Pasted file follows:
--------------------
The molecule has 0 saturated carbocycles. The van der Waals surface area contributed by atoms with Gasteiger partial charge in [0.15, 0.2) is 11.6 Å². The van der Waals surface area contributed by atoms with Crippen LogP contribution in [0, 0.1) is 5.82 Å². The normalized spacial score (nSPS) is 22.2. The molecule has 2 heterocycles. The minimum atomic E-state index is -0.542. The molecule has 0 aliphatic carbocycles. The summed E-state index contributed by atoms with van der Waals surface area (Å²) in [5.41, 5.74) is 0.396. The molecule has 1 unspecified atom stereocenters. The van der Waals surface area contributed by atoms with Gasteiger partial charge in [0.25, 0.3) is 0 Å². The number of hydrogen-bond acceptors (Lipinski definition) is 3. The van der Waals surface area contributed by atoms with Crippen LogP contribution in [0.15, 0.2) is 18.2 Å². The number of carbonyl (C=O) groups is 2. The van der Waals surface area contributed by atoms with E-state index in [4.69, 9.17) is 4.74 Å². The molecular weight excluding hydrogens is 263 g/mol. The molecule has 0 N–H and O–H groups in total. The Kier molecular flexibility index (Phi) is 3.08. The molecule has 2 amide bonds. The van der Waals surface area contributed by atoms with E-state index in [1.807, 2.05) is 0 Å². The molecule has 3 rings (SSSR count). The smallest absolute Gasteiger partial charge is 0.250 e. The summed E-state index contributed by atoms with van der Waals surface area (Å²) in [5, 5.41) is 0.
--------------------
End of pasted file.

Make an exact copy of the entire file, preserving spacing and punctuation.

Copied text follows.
The molecule has 0 saturated carbocycles. The van der Waals surface area contributed by atoms with Gasteiger partial charge in [0.15, 0.2) is 11.6 Å². The van der Waals surface area contributed by atoms with Crippen LogP contribution in [0, 0.1) is 5.82 Å². The normalized spacial score (nSPS) is 22.2. The molecule has 2 heterocycles. The minimum atomic E-state index is -0.542. The molecule has 0 aliphatic carbocycles. The summed E-state index contributed by atoms with van der Waals surface area (Å²) in [5.41, 5.74) is 0.396. The molecule has 1 unspecified atom stereocenters. The van der Waals surface area contributed by atoms with Gasteiger partial charge in [0.25, 0.3) is 0 Å². The number of hydrogen-bond acceptors (Lipinski definition) is 3. The van der Waals surface area contributed by atoms with Crippen LogP contribution in [0.15, 0.2) is 18.2 Å². The number of carbonyl (C=O) groups is 2. The van der Waals surface area contributed by atoms with E-state index in [4.69, 9.17) is 4.74 Å². The molecular weight excluding hydrogens is 263 g/mol. The molecule has 0 N–H and O–H groups in total. The Kier molecular flexibility index (Phi) is 3.08. The molecule has 2 amide bonds. The van der Waals surface area contributed by atoms with E-state index in [1.807, 2.05) is 0 Å². The molecule has 3 rings (SSSR count). The smallest absolute Gasteiger partial charge is 0.250 e. The summed E-state index contributed by atoms with van der Waals surface area (Å²) in [5, 5.41) is 0.